Energy Market Report - Strong gains on curve as bull returns
5th March 2019
Get your weekly update on energy market changes by reading the Haven Power market report. Here’s what happened over the last 7 days, starting Monday 25th February:
- Week 9 had the biggest price gains since week 3.
- There was no return for the Beast from the East in its 1-year anniversary week.
- Temperatures returned to seasonal norms.
- Renewable generation experienced a week of contrasting output.
In a week where wind output peaked at 14.1GW, Day-ahead baseload power prices averaged £47.55/MWh.
Friday 1st March saw the highest price (£49.19/MWh) for Day-ahead baseload power. This was due to forecasts for output from wind generation to drop below 0.7GW during the day and then climb above 3GW towards its close. What’s more, temperatures were expected to return to seasonal norms, increasing demand across the grid.
Sunday 3rd March saw week 9’s lowest price of £45.22/MWh, with wind generation forecast to deliver more than 12GW over the weekend. This meant there was lower demand for the more expensive means of generation.
Settlement period 14 (06:30 – 07:00) on Wednesday 27th February had the week’s highest imbalance price of £109/MWh. As the working day began, national demand increased by 2.3GW. With wind and solar in short supply at this time, National Grid had to look for costlier alternatives. The final price was set when the systems operator accepted Peterhead Power Station’s offer to increase generation through burning natural gas.
It appears that the Beast from the East won’t return this year. On 1st March 2018, the UK system was shocked by temperatures of -2°, a shortage of gas supply, and an imbalance price of £990/MWh! This year, temperatures have been much more forgiving and the UK is receiving a surplus of liquefied natural gas (LNG) shipments.
Settlement period 18 (08:30 – 09:00) on Sunday 3rd March had the lowest imbalance price of week 9. During this period, national demand was being supressed by increasing levels of gas and wind, and the sun was shining (above the clouds). The final price of -£65.43/MWh was set by accepted offers from four wind farms (Glen App, Dersalloch, Ewe Hill II, and Black Law) to decrease their generation despite strong winds.
Renewables and other
Week 9 was a week of contrasts for renewable generation in the UK; wind supply was strong when solar was weak and vice versa.
Solar generation was strong (over 6GW) from Monday 25th to Wednesday 27th February. When it peaked on Wednesday at 7GW, it was contributing 17.3% of the generation mix, while wind was producing only 1.6GW (the equivalent of 4% of the total).
On both Thursday 28th February and Friday 1st March, there were low levels of both wind and solar. The former picked up to 6GW just before midnight, which marked the start of the new month and prefaced a strong weekend of wind generation. This peaked at 14.1GW on Saturday 2nd March - contributing almost 40% of the generation mix - while solar was mostly supressed by cloudy weather.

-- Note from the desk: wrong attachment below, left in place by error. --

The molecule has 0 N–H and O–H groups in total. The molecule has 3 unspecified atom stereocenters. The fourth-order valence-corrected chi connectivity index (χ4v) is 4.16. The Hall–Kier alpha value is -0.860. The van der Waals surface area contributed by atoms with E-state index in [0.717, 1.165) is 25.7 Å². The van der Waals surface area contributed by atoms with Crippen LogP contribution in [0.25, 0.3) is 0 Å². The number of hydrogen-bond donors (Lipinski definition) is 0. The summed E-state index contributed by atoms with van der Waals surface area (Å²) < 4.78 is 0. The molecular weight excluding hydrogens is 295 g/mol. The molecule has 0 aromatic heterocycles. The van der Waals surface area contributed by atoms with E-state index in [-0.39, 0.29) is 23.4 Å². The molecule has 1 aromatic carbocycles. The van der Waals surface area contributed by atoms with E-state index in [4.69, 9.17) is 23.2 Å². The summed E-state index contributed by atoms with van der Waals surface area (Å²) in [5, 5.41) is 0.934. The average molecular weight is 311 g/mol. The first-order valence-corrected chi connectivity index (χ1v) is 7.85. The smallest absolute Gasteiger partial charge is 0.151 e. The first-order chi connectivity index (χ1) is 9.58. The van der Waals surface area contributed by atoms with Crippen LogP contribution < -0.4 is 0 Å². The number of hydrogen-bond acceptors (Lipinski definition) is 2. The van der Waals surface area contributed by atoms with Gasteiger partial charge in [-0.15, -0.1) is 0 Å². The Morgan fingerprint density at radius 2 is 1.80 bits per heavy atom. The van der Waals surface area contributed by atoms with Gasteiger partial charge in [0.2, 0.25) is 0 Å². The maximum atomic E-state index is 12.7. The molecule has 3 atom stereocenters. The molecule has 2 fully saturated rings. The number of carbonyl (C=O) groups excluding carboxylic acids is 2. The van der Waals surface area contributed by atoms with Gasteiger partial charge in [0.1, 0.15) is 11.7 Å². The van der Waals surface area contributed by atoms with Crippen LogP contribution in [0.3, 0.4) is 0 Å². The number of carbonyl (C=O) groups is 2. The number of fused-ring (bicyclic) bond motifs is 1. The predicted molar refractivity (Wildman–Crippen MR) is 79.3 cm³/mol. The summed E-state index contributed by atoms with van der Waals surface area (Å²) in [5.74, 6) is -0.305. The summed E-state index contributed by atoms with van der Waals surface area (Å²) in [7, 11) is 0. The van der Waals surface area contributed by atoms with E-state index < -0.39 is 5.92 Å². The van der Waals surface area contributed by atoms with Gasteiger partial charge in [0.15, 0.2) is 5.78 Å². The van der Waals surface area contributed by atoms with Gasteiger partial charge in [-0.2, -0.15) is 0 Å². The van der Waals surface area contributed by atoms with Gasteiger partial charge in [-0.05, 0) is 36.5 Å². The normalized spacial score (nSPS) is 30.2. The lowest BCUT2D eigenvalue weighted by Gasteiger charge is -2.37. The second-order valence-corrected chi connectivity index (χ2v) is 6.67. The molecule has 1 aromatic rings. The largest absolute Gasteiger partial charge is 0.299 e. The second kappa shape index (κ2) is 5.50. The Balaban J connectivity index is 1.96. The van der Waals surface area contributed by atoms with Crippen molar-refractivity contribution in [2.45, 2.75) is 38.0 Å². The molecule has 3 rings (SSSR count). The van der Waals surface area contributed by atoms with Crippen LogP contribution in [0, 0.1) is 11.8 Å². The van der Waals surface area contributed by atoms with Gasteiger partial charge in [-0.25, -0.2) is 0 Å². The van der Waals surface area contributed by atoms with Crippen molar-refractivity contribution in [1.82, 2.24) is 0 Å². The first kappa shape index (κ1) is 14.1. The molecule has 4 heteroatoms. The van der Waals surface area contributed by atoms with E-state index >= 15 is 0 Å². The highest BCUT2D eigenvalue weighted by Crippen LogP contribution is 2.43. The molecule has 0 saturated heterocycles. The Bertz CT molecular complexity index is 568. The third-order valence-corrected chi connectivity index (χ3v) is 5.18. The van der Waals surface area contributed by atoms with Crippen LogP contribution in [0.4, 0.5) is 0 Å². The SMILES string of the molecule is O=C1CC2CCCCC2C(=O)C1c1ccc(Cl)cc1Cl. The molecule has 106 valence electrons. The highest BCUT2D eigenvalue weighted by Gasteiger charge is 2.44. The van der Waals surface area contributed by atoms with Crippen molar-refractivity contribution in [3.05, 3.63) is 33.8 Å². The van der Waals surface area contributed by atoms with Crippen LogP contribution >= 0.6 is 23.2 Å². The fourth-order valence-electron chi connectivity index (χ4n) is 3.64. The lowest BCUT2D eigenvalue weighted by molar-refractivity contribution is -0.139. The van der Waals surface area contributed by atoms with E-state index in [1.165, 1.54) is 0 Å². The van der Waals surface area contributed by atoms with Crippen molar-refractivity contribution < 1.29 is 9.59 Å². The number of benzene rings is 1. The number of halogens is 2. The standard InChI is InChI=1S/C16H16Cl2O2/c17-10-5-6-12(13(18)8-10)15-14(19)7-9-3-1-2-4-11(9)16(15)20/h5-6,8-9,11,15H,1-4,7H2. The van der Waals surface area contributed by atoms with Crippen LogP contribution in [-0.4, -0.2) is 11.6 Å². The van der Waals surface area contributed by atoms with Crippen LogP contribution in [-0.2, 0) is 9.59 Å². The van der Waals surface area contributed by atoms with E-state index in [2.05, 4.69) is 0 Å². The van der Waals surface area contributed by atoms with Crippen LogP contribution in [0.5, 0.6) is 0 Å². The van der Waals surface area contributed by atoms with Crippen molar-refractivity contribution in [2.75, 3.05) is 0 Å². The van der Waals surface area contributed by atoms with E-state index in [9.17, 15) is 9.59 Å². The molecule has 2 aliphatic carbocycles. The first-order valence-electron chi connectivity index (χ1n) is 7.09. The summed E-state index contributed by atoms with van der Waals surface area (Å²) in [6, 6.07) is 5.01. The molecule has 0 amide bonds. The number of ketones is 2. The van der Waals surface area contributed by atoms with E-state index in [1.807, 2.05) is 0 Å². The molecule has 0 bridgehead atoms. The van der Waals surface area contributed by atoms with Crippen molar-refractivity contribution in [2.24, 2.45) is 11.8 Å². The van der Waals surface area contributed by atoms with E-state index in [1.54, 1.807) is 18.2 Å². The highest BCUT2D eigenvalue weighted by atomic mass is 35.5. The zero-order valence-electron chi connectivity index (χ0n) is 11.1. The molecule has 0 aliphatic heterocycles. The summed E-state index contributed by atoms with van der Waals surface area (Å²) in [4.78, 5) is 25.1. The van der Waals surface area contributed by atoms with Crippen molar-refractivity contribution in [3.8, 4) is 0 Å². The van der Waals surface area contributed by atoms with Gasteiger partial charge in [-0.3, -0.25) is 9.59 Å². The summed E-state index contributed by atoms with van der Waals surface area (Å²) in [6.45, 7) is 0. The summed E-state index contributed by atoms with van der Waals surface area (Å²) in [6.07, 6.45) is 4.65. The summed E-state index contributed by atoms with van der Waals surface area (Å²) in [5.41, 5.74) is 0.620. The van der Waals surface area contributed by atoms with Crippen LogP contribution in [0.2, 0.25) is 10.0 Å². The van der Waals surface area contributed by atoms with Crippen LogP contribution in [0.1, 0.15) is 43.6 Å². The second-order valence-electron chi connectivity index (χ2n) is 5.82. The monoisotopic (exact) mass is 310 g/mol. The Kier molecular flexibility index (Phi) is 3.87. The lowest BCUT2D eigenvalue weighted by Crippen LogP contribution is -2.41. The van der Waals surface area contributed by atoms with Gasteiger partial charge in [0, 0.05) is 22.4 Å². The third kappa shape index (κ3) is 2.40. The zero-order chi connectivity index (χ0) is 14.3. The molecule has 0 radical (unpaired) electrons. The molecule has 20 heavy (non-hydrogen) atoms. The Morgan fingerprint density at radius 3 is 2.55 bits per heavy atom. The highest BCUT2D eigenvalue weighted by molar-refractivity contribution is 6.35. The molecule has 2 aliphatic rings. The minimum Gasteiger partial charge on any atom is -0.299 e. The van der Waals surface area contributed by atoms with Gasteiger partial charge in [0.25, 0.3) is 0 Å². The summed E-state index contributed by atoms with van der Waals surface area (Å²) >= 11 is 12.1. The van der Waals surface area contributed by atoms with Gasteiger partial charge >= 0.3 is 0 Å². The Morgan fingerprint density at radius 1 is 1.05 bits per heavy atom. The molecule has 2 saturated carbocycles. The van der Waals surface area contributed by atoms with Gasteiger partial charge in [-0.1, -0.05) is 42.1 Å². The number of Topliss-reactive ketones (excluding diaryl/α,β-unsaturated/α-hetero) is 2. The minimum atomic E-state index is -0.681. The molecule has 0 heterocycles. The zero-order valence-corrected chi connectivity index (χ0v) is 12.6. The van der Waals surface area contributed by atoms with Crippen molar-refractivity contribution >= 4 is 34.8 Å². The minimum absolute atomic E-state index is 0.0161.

Secure and promote* (Seasons +1, +2, +3, +4) baseload contracts gained on average £1.27/MWh over week 9, being the most bullish week since week 3.
For the most part, contract trading was flat on Monday 25th February. The market opened below the previous Friday’s closing price, before gaining value during the morning then trading sideways during the afternoon. On Tuesday 26th February, some contracts trended up earlier in the day, in line with a strong showing in carbon and coal. However, a late sell-off on the domestic National Balancing Point (NBP) natural gas market quickly wiped out these gains.
Wednesday 27th February offered more direction than the previous days, with the European coal and carbon markets both seeing bullish trades. This resulted in significant gains by the close of play, with coal up $1.50/tonne and carbon up €1.50/tonnes per carbon dioxide equivalent (tCO2e). Bullish movement on the NBP gas market – which plays a large role in the UK’s generation mix - backed up this trend, which continued on Thursday. However, bearish trade on the Brent crude oil benchmark limited the gains. Friday also helped restrict the increases achieved over the previous days, with weak movement on the European carbon and Brent crude oil markets dragging forward power prices lower.
*For more information about Secure and Promote, please consult this Ofgem web page.
The annual power graph shows how the value of an annual power contract changes over time. The annual contract value is the average of the front two seasons, currently Summer 19 and Winter 19.
To help you make sense of the industry, you can also use our jargon buster and handy guide to Third Party Costs (currently 60% of your bill). And for interesting articles and useful insights, look out for our blog. Report written by Thomas Stebbings and Ben Symonds, Haven Power’s Portfolio Analysts. To speak to them, or the rest of our Flex & Portfolio Management team’s analysts, call 01473 707755 quoting reference HP250.
Although we’ve made all reasonable effort to verify the information in this report and provide the highest possible accuracy, Haven Power Limited gives no warranty - express or implied - in respect of this information. Furthermore, our provision of this report does not constitute advice of any kind and readers should not take it as the basis for any commercial or financial decisions. You should make any such decision based on your own records, knowledge and perception of power market data, supplemented with appropriate independent expert advice when required.
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